OPIS PRZYPADKU/CASE REPORT
An atypical course of pancreatic neuroendocrine tumour manifesting as cardiac metastasis — a clinical case
Nietypowy przypadek przebiegu nowotworu neuroendokrynnego trzustki pod postacią przerzutu do serca — opis przypadku klinicznego
1Division of Clinical Oncology, Department of Oncology and Radiotherapy, Silesian Medical University, Katowice, Poland
2Division of Endocrinology, Silesian Medical University, Katowice, Poland
3Department of Nuclear Medicine, Medical University, Warsaw, Poland
4Division of Endocrinology, Department of Pathophysiology and Endocrinology, Silesian Medical University, Katowice, Poland
Agnieszka Boratyn-Nowicka M.D., Division of Clinical Oncology, Department of Oncology and Radiotherapy, Silesian Medical University, Ceglana St. 35, 40–514 Katowice, tel.: +48 32 358 14 96, e-mail: firstname.lastname@example.org
This paper presents a ten-year course of the disease in a patient with pancreatic neuroendocrine tumour NEN G1, and with confirmed single, asymptomatic metastasis to the left cardiac ventricle. Initially, the cardiac metastasis was visible only on a positron emission tomography (PET) scan using gallium-68-labelled somatostatin analogue; the sensitivity of an echocardiography scan was lower. Despite the advanced stage of the disease, surgical excision of the cardiac metastasis was performed. The patient underwent a total of eight operations, and received chemotherapy, radiotherapy and somatostatin analogues. Currently, he is on a targeted therapy with everolimus. As a result of the treatment, the patient remains in a good general condition. This is the second described case of cardiac metastasis of PNEN. Using different methods of treatment in the case of generalised pancreatic neuroendocrine tumour with low proliferative potential, patients are offered the chance to prolong their survival and maintain a good quality of life.
(Endokrynol Pol 2014; 65 (3): 232–237)
Key words: pancreatic neuroendocrine neoplasm; somatostatin analogue; cardiac metastasis
W pracy przedstawiono 10-letni przebieg choroby u pacjenta z nowotworem neuroendokrynnym trzustki NEN G1, u którego stwierdzono pojedynczy, bezobjawowy przerzut do lewej komory serca. Przerzut do serca widoczny był początkowo jedynie w badaniu pozytronowej tomografii emisyjnej z użyciem analogu somatostatyny znakowanej galem-68 , czułość badania echokardiograficznego była mniejsza. Pomimo zaawansowanej choroby wykonano operacyjne usunięcie przerzutu z serca. W sumie chory był 8-krotnie operowany, otrzymywał chemioterapię, radioterapię oraz analogii somatostatyny, a obecnie prowadzona jest terapia celowana everolimusem. W wyniku zastosowanego leczenia chory pozostaje w dobrym stanie ogólnym. Jest to drugi opisany przypadek z przerzutem PNEN do serca. Stosowanie różnych metod leczenia w przypadku uogólnionego nowotworu neuroendokrynnego trzustki o niskim potencjale proliferacyjnym daje szansę na wydłużenie przeżycia przy zachowaniu dobrej jakości życia.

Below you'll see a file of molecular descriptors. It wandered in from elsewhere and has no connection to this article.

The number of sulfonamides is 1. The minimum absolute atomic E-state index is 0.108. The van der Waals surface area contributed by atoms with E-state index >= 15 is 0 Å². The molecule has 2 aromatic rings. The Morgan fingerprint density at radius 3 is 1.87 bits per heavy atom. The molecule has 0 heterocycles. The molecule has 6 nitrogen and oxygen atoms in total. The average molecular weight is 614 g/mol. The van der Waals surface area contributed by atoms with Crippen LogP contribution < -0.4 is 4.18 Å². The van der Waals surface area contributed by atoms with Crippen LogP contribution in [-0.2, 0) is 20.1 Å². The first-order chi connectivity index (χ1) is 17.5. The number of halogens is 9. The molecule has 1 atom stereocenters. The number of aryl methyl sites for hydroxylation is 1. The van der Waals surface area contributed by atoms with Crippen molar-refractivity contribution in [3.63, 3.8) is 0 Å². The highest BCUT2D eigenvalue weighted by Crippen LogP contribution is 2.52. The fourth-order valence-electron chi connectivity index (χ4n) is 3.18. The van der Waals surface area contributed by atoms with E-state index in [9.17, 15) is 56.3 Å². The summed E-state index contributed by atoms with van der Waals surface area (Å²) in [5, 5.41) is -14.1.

(Endokrynol Pol 2014; 65 (3): 232–237)
Słowa kluczowe: nowotwór neuroendokrynny trzustki; analog somatostatyny; przerzut do serca
The frequency of diagnosing neuroendocrine neoplasms of the gastrointestinal system has been on the rise due to both an actual increase in the incidence of the disease and advances in the diagnostics of these tumours. According to various sources, pancreatic neuroendocrine tumours (PNENs) constitute from 2% to 10% of all tumours affecting this organ [1–3]. The incidence of PNENs is estimated to be 0.32/100,000/year . PNENs are classified as being either functioning and non-functioning. The former constitute 10–30% of cases and are associated with symptoms of hormone excess. The latter constitute approximately 50–80% of cases and do not produce sufficient amounts of hormones and/or biogenic amines to produce clinical symptoms . The implementation of the new WHO classification in 2010 modified the terminology of neuroendocrine tumours. The term “neuroendocrine tumours/neoplasm” (NET/NEN) refers to highly differentiated tumours, such as NEN G1 (Ki-67< or = 2%) and NEN G2 (Ki-67 3–20%). Moreover, one can distinguish neuroendocrine carcinoma NEC from mixed adenoneuroendocrine carcinoma MANEC [6, 7]. Radical surgical treatment is the only fully effective curative procedure . The majority of patients are diagnosed at an unresectable or metastatic stage of the disease. Patients with low or intermediate grade advanced disease have a median survival time of 24 months, while patients with poorly differentiated tumours have a median survival time of approximately ten months [9, 10].